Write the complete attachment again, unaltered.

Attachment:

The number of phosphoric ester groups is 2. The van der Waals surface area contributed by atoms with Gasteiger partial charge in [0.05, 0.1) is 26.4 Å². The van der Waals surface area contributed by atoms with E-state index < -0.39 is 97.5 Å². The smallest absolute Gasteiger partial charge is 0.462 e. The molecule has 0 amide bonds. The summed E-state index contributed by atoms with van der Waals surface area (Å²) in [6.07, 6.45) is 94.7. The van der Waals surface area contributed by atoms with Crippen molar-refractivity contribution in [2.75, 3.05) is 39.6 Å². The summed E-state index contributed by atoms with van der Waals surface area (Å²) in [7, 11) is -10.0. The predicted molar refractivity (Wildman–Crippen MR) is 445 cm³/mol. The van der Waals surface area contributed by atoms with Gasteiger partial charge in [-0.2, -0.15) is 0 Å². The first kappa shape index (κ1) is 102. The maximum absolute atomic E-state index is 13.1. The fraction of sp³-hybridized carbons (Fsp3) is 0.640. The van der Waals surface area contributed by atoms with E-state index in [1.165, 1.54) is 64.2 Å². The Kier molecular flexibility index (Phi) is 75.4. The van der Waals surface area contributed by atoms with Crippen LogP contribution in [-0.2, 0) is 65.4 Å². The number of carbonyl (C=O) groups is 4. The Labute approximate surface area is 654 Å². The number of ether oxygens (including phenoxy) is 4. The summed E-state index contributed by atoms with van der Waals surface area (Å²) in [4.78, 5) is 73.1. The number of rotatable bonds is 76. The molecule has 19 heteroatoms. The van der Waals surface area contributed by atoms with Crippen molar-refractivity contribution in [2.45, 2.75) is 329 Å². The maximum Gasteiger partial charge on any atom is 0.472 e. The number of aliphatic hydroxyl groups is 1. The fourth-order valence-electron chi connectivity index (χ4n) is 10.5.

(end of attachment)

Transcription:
The number of phosphoric ester groups is 2. The van der Waals surface area contributed by atoms with Gasteiger partial charge in [0.05, 0.1) is 26.4 Å². The van der Waals surface area contributed by atoms with E-state index < -0.39 is 97.5 Å². The smallest absolute Gasteiger partial charge is 0.462 e. The molecule has 0 amide bonds. The summed E-state index contributed by atoms with van der Waals surface area (Å²) in [6.07, 6.45) is 94.7. The van der Waals surface area contributed by atoms with Crippen molar-refractivity contribution in [2.75, 3.05) is 39.6 Å². The summed E-state index contributed by atoms with van der Waals surface area (Å²) in [7, 11) is -10.0. The predicted molar refractivity (Wildman–Crippen MR) is 445 cm³/mol. The van der Waals surface area contributed by atoms with Gasteiger partial charge in [-0.2, -0.15) is 0 Å². The first kappa shape index (κ1) is 102. The maximum absolute atomic E-state index is 13.1. The fraction of sp³-hybridized carbons (Fsp3) is 0.640. The van der Waals surface area contributed by atoms with E-state index in [1.165, 1.54) is 64.2 Å². The Kier molecular flexibility index (Phi) is 75.4. The van der Waals surface area contributed by atoms with Crippen LogP contribution in [-0.2, 0) is 65.4 Å². The number of carbonyl (C=O) groups is 4. The Labute approximate surface area is 654 Å². The number of ether oxygens (including phenoxy) is 4. The summed E-state index contributed by atoms with van der Waals surface area (Å²) in [4.78, 5) is 73.1. The number of rotatable bonds is 76. The molecule has 19 heteroatoms. The van der Waals surface area contributed by atoms with Crippen molar-refractivity contribution in [2.45, 2.75) is 329 Å². The maximum Gasteiger partial charge on any atom is 0.472 e. The number of aliphatic hydroxyl groups is 1. The fourth-order valence-electron chi connectivity index (χ4n) is 10.5.